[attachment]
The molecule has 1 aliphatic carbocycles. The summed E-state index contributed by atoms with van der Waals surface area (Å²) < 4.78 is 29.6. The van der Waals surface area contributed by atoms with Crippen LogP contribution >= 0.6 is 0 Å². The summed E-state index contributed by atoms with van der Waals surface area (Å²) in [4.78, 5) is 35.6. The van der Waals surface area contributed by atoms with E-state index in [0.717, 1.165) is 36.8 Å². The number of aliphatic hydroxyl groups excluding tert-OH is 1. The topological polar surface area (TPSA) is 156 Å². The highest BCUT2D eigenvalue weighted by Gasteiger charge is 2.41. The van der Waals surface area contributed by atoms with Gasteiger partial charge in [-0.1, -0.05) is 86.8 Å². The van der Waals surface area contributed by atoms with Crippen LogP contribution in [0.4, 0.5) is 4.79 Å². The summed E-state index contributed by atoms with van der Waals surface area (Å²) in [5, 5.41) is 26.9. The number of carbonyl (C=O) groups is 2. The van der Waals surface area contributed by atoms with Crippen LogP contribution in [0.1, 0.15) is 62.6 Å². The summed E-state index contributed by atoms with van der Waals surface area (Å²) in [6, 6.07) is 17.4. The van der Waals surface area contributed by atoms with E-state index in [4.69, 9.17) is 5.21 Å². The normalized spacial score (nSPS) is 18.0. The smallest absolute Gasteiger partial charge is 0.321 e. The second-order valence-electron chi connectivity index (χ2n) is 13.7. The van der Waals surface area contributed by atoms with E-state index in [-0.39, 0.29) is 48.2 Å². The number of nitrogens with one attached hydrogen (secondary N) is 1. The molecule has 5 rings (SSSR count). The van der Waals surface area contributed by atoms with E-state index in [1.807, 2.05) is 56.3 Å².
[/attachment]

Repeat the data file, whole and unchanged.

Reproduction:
The molecule has 1 aliphatic carbocycles. The summed E-state index contributed by atoms with van der Waals surface area (Å²) < 4.78 is 29.6. The van der Waals surface area contributed by atoms with Crippen LogP contribution >= 0.6 is 0 Å². The summed E-state index contributed by atoms with van der Waals surface area (Å²) in [4.78, 5) is 35.6. The van der Waals surface area contributed by atoms with E-state index in [0.717, 1.165) is 36.8 Å². The number of aliphatic hydroxyl groups excluding tert-OH is 1. The topological polar surface area (TPSA) is 156 Å². The highest BCUT2D eigenvalue weighted by Gasteiger charge is 2.41. The van der Waals surface area contributed by atoms with Gasteiger partial charge in [-0.1, -0.05) is 86.8 Å². The van der Waals surface area contributed by atoms with Crippen LogP contribution in [0.4, 0.5) is 4.79 Å². The summed E-state index contributed by atoms with van der Waals surface area (Å²) in [5, 5.41) is 26.9. The number of carbonyl (C=O) groups is 2. The van der Waals surface area contributed by atoms with Crippen LogP contribution in [0.1, 0.15) is 62.6 Å². The summed E-state index contributed by atoms with van der Waals surface area (Å²) in [6, 6.07) is 17.4. The van der Waals surface area contributed by atoms with E-state index in [4.69, 9.17) is 5.21 Å². The normalized spacial score (nSPS) is 18.0. The smallest absolute Gasteiger partial charge is 0.321 e. The second-order valence-electron chi connectivity index (χ2n) is 13.7. The van der Waals surface area contributed by atoms with E-state index in [-0.39, 0.29) is 48.2 Å². The number of nitrogens with one attached hydrogen (secondary N) is 1. The molecule has 5 rings (SSSR count). The van der Waals surface area contributed by atoms with E-state index in [1.807, 2.05) is 56.3 Å².